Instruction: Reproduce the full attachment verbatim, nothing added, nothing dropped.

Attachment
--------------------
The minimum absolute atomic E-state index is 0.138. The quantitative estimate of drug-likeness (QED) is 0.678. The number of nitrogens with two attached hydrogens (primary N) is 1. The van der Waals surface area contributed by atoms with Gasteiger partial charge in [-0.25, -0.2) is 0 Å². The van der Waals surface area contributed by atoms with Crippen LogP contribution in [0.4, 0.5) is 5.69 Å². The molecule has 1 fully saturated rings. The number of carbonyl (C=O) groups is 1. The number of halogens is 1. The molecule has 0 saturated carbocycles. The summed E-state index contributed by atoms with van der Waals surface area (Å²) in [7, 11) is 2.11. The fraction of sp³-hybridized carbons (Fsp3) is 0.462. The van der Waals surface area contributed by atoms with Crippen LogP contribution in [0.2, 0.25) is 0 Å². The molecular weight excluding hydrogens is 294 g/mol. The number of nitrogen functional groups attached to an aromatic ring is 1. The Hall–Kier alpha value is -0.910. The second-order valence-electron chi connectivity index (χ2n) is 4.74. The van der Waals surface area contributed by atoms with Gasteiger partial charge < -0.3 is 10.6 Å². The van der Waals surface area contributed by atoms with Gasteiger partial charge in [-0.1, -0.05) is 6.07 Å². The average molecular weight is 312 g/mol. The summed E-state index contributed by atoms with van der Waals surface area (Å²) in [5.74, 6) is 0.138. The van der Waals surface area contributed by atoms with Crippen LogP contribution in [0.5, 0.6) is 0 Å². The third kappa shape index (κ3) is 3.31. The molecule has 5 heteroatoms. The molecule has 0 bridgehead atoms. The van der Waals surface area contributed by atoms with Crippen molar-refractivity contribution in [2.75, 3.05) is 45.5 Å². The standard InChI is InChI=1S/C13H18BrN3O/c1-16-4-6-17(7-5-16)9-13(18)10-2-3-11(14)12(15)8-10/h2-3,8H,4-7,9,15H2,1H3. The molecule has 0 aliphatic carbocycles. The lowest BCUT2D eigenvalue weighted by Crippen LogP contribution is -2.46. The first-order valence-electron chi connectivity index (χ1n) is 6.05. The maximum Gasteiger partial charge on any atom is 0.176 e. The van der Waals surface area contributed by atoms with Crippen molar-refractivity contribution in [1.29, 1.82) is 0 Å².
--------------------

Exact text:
The minimum absolute atomic E-state index is 0.138. The quantitative estimate of drug-likeness (QED) is 0.678. The number of nitrogens with two attached hydrogens (primary N) is 1. The van der Waals surface area contributed by atoms with Gasteiger partial charge in [-0.25, -0.2) is 0 Å². The van der Waals surface area contributed by atoms with Crippen LogP contribution in [0.4, 0.5) is 5.69 Å². The molecule has 1 fully saturated rings. The number of carbonyl (C=O) groups is 1. The number of halogens is 1. The molecule has 0 saturated carbocycles. The summed E-state index contributed by atoms with van der Waals surface area (Å²) in [7, 11) is 2.11. The fraction of sp³-hybridized carbons (Fsp3) is 0.462. The van der Waals surface area contributed by atoms with Crippen LogP contribution in [0.2, 0.25) is 0 Å². The molecular weight excluding hydrogens is 294 g/mol. The number of nitrogen functional groups attached to an aromatic ring is 1. The Hall–Kier alpha value is -0.910. The second-order valence-electron chi connectivity index (χ2n) is 4.74. The van der Waals surface area contributed by atoms with Gasteiger partial charge < -0.3 is 10.6 Å². The van der Waals surface area contributed by atoms with Gasteiger partial charge in [-0.1, -0.05) is 6.07 Å². The average molecular weight is 312 g/mol. The summed E-state index contributed by atoms with van der Waals surface area (Å²) in [5.74, 6) is 0.138. The van der Waals surface area contributed by atoms with Crippen LogP contribution in [0.5, 0.6) is 0 Å². The third kappa shape index (κ3) is 3.31. The molecule has 5 heteroatoms. The molecule has 0 bridgehead atoms. The van der Waals surface area contributed by atoms with Crippen molar-refractivity contribution in [2.75, 3.05) is 45.5 Å². The standard InChI is InChI=1S/C13H18BrN3O/c1-16-4-6-17(7-5-16)9-13(18)10-2-3-11(14)12(15)8-10/h2-3,8H,4-7,9,15H2,1H3. The molecule has 0 aliphatic carbocycles. The lowest BCUT2D eigenvalue weighted by Crippen LogP contribution is -2.46. The first-order valence-electron chi connectivity index (χ1n) is 6.05. The maximum Gasteiger partial charge on any atom is 0.176 e. The van der Waals surface area contributed by atoms with Crippen molar-refractivity contribution in [1.29, 1.82) is 0 Å².